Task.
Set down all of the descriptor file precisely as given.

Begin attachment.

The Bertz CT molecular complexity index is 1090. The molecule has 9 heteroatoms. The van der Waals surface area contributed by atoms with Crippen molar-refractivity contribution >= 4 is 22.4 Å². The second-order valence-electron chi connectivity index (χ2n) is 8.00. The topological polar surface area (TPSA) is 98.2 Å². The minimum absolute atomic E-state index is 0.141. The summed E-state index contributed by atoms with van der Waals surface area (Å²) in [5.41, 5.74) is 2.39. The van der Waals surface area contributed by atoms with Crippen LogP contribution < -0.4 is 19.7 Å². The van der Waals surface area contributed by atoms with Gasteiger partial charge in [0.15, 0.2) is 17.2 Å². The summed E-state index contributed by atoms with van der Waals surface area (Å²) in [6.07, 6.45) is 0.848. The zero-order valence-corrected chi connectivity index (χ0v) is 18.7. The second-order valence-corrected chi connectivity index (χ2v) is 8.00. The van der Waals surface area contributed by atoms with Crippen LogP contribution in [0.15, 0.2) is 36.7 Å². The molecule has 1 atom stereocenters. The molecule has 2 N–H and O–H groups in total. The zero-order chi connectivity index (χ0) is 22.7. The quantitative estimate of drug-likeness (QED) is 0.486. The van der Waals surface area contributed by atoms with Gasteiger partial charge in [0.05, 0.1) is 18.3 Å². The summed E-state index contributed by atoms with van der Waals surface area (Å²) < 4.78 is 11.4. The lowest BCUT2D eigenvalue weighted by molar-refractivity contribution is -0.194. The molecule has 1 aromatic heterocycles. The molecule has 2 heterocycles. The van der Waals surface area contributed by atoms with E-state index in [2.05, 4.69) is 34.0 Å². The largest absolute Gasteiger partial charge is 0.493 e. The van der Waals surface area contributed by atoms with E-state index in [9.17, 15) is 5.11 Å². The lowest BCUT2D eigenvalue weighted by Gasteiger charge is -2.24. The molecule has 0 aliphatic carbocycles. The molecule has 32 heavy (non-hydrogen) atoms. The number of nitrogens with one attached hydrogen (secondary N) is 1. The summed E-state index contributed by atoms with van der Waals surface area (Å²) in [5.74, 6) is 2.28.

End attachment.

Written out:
The Bertz CT molecular complexity index is 1090. The molecule has 9 heteroatoms. The van der Waals surface area contributed by atoms with Crippen molar-refractivity contribution >= 4 is 22.4 Å². The second-order valence-electron chi connectivity index (χ2n) is 8.00. The topological polar surface area (TPSA) is 98.2 Å². The minimum absolute atomic E-state index is 0.141. The summed E-state index contributed by atoms with van der Waals surface area (Å²) in [5.41, 5.74) is 2.39. The van der Waals surface area contributed by atoms with Crippen LogP contribution < -0.4 is 19.7 Å². The van der Waals surface area contributed by atoms with Gasteiger partial charge in [0.15, 0.2) is 17.2 Å². The summed E-state index contributed by atoms with van der Waals surface area (Å²) in [6.07, 6.45) is 0.848. The zero-order valence-corrected chi connectivity index (χ0v) is 18.7. The second-order valence-corrected chi connectivity index (χ2v) is 8.00. The van der Waals surface area contributed by atoms with Crippen LogP contribution in [0.15, 0.2) is 36.7 Å². The molecule has 1 atom stereocenters. The molecule has 2 N–H and O–H groups in total. The zero-order chi connectivity index (χ0) is 22.7. The quantitative estimate of drug-likeness (QED) is 0.486. The van der Waals surface area contributed by atoms with Gasteiger partial charge in [0.05, 0.1) is 18.3 Å². The summed E-state index contributed by atoms with van der Waals surface area (Å²) < 4.78 is 11.4. The lowest BCUT2D eigenvalue weighted by molar-refractivity contribution is -0.194. The molecule has 1 aromatic heterocycles. The molecule has 2 heterocycles. The van der Waals surface area contributed by atoms with E-state index in [2.05, 4.69) is 34.0 Å². The largest absolute Gasteiger partial charge is 0.493 e. The van der Waals surface area contributed by atoms with E-state index in [9.17, 15) is 5.11 Å². The lowest BCUT2D eigenvalue weighted by Gasteiger charge is -2.24. The molecule has 0 aliphatic carbocycles. The molecule has 32 heavy (non-hydrogen) atoms. The number of nitrogens with one attached hydrogen (secondary N) is 1. The summed E-state index contributed by atoms with van der Waals surface area (Å²) in [5.74, 6) is 2.28.